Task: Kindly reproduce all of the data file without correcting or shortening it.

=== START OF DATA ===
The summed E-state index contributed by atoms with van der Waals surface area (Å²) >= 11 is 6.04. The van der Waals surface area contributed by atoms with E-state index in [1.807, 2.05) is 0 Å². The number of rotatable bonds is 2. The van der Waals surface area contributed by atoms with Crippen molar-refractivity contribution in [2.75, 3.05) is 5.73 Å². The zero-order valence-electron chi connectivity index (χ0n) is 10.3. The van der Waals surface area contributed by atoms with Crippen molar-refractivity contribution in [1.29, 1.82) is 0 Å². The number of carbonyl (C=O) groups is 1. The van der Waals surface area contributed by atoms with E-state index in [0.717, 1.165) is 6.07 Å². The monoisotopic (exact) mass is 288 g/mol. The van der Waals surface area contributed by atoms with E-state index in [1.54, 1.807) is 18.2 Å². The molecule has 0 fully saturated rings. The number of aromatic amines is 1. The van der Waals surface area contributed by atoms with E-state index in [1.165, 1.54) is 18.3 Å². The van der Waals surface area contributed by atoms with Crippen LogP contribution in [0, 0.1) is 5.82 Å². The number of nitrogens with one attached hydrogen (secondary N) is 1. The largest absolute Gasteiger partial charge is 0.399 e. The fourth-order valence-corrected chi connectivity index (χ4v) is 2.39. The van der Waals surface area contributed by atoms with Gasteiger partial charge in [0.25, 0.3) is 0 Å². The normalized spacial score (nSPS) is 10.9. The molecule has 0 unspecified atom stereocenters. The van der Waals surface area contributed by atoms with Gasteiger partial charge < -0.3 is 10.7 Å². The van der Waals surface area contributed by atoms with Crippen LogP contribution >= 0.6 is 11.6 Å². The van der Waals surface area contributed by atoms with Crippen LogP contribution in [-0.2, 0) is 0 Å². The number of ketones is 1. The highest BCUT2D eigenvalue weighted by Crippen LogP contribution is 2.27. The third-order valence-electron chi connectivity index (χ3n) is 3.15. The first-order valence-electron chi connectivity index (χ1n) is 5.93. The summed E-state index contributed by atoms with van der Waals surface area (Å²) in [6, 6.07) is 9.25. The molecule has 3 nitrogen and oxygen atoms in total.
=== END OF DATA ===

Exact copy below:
The summed E-state index contributed by atoms with van der Waals surface area (Å²) >= 11 is 6.04. The van der Waals surface area contributed by atoms with E-state index in [1.807, 2.05) is 0 Å². The number of rotatable bonds is 2. The van der Waals surface area contributed by atoms with Crippen molar-refractivity contribution in [2.75, 3.05) is 5.73 Å². The zero-order valence-electron chi connectivity index (χ0n) is 10.3. The van der Waals surface area contributed by atoms with Crippen molar-refractivity contribution in [1.29, 1.82) is 0 Å². The number of carbonyl (C=O) groups is 1. The van der Waals surface area contributed by atoms with E-state index in [0.717, 1.165) is 6.07 Å². The monoisotopic (exact) mass is 288 g/mol. The van der Waals surface area contributed by atoms with E-state index in [1.54, 1.807) is 18.2 Å². The molecule has 0 fully saturated rings. The number of aromatic amines is 1. The van der Waals surface area contributed by atoms with E-state index in [1.165, 1.54) is 18.3 Å². The van der Waals surface area contributed by atoms with Crippen LogP contribution in [0, 0.1) is 5.82 Å². The number of nitrogens with one attached hydrogen (secondary N) is 1. The largest absolute Gasteiger partial charge is 0.399 e. The fourth-order valence-corrected chi connectivity index (χ4v) is 2.39. The van der Waals surface area contributed by atoms with Gasteiger partial charge in [0.25, 0.3) is 0 Å². The normalized spacial score (nSPS) is 10.9. The molecule has 0 unspecified atom stereocenters. The van der Waals surface area contributed by atoms with Gasteiger partial charge < -0.3 is 10.7 Å². The van der Waals surface area contributed by atoms with Crippen LogP contribution >= 0.6 is 11.6 Å². The van der Waals surface area contributed by atoms with Crippen LogP contribution in [-0.2, 0) is 0 Å². The number of ketones is 1. The highest BCUT2D eigenvalue weighted by Crippen LogP contribution is 2.27. The third-order valence-electron chi connectivity index (χ3n) is 3.15. The first-order valence-electron chi connectivity index (χ1n) is 5.93. The summed E-state index contributed by atoms with van der Waals surface area (Å²) in [6, 6.07) is 9.25. The molecule has 3 nitrogen and oxygen atoms in total.